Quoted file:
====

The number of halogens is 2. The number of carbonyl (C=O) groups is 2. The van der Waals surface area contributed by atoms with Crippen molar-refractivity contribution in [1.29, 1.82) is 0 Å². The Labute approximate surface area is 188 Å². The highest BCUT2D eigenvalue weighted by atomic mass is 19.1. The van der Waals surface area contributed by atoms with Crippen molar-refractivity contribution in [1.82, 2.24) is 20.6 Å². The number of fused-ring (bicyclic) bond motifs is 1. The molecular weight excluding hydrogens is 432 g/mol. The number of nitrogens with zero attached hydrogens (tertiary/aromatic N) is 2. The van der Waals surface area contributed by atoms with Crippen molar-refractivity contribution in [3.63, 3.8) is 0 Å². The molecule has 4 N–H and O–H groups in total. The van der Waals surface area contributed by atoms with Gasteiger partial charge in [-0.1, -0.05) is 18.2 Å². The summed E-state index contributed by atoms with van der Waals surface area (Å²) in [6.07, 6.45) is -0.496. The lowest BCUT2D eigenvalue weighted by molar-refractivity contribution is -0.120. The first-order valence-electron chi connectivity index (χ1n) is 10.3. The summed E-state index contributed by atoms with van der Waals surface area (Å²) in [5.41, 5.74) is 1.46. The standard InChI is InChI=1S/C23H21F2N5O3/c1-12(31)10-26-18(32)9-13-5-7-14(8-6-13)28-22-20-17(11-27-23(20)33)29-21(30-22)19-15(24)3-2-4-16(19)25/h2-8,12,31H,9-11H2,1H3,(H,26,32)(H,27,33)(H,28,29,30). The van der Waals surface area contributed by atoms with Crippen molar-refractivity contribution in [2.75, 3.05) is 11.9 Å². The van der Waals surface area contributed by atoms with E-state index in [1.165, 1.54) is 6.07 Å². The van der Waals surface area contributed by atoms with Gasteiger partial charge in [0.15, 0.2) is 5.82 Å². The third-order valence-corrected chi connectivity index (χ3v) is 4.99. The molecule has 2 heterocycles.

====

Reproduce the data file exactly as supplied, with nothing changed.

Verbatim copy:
The number of halogens is 2. The number of carbonyl (C=O) groups is 2. The van der Waals surface area contributed by atoms with Crippen molar-refractivity contribution in [1.29, 1.82) is 0 Å². The Labute approximate surface area is 188 Å². The highest BCUT2D eigenvalue weighted by atomic mass is 19.1. The van der Waals surface area contributed by atoms with Crippen molar-refractivity contribution in [1.82, 2.24) is 20.6 Å². The number of fused-ring (bicyclic) bond motifs is 1. The molecular weight excluding hydrogens is 432 g/mol. The number of nitrogens with zero attached hydrogens (tertiary/aromatic N) is 2. The van der Waals surface area contributed by atoms with Crippen molar-refractivity contribution in [3.63, 3.8) is 0 Å². The molecule has 4 N–H and O–H groups in total. The van der Waals surface area contributed by atoms with Gasteiger partial charge in [-0.1, -0.05) is 18.2 Å². The summed E-state index contributed by atoms with van der Waals surface area (Å²) in [6.07, 6.45) is -0.496. The lowest BCUT2D eigenvalue weighted by molar-refractivity contribution is -0.120. The first-order valence-electron chi connectivity index (χ1n) is 10.3. The summed E-state index contributed by atoms with van der Waals surface area (Å²) in [5.41, 5.74) is 1.46. The standard InChI is InChI=1S/C23H21F2N5O3/c1-12(31)10-26-18(32)9-13-5-7-14(8-6-13)28-22-20-17(11-27-23(20)33)29-21(30-22)19-15(24)3-2-4-16(19)25/h2-8,12,31H,9-11H2,1H3,(H,26,32)(H,27,33)(H,28,29,30). The van der Waals surface area contributed by atoms with Crippen molar-refractivity contribution in [2.75, 3.05) is 11.9 Å². The van der Waals surface area contributed by atoms with E-state index in [1.165, 1.54) is 6.07 Å². The van der Waals surface area contributed by atoms with Gasteiger partial charge in [0.15, 0.2) is 5.82 Å². The third-order valence-corrected chi connectivity index (χ3v) is 4.99. The molecule has 2 heterocycles.